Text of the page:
We decided that, for our purpose, the preferred method of stress assessment was via telephone as there were no convenient or routine clinic appointment times and the response rate from a mailed questionnaire would be too low. In addition, some of the questions in the questionnaire might be upsetting and require direct contact with the study coordinator. The time for the telephone questionnaire was kept to less than 30 minutes; this limited the number of instruments that could be used. Our telephone response rate was 37.6 %, which is well above average for such telephone questionnaires. There were no significant differences in the characteristics of the populations who responded to the telephone interview from the characteristics of the overall group recruited.

Our population was mostly Caucasian (84 % and 83 % in cases and controls, respectively) with an insignificant contribution from other races. There were no differences in ethnic background (Caucasian, Asian, Black, Hispanic, and Aboriginal) between the case and control groups. Hence, the association between ACEs and preterm birth observed was not due to race. After adjusting for confounding variables, a high total stress score – comprising all measures of chronic stress – was not associated with spontaneous preterm birth. One explanation for this could be the small sample size, but it could also be explained by the method of calculating this score. No composite measure of chronic stress, including perceived stress, common stressors, social support, life events, coping, ACEs, adult abuse, and depression exists in the literature nor does any standardized calculation of chronic stress. The development of better and, most importantly, standardized composite measures of chronic stress will aid in the assessment of chronic stress and the overall role of allostatic load in preterm delivery.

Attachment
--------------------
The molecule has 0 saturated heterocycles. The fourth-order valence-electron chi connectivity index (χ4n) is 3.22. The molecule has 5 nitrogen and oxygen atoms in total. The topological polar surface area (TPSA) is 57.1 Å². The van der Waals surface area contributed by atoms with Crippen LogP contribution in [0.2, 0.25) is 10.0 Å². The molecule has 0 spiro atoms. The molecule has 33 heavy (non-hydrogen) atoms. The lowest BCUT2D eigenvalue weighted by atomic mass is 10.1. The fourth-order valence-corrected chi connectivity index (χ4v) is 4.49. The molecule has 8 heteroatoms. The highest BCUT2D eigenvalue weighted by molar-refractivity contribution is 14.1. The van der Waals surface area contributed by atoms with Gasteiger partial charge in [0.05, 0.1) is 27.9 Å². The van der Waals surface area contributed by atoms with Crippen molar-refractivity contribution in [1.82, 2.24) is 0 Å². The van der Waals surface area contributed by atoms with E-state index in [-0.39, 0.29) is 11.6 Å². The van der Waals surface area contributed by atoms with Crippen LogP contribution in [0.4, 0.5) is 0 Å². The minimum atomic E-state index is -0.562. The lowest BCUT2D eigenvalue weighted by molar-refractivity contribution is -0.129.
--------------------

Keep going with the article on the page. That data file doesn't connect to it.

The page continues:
In summary, ACEs are associated with spontaneous preterm birth. After adjustment for confounding variables, we found that women who were exposed to two or more ACEs have a notable two-fold increase in the risk of preterm birth. In addition, lifetime abuse was also linked to preterm birth. The data demonstrate that stressors throughout life can have a significant effect on pregnancy outcomes, including preterm birth. A healthy pregnancy therefore starts long before conception.



Abuse Assessment Screen


Adverse childhood experience


Confidence interval


Interpersonal Support Evaluation List


Odds ratio



This study was supported by the Alberta Innovates Health Solutions Preterm Birth and Healthy Outcomes Team award. IC was supported by an AIHS graduate studentship. KH is supported by the Canada Research Chairs program.

Authors’ Affiliations

Department of Obstetrics and Gynaecology, Newcastle University
Faculty of Nursing, University of Alberta
Departments of Obstetrics and Gynecology, Pediatrics and Physiology, University of Alberta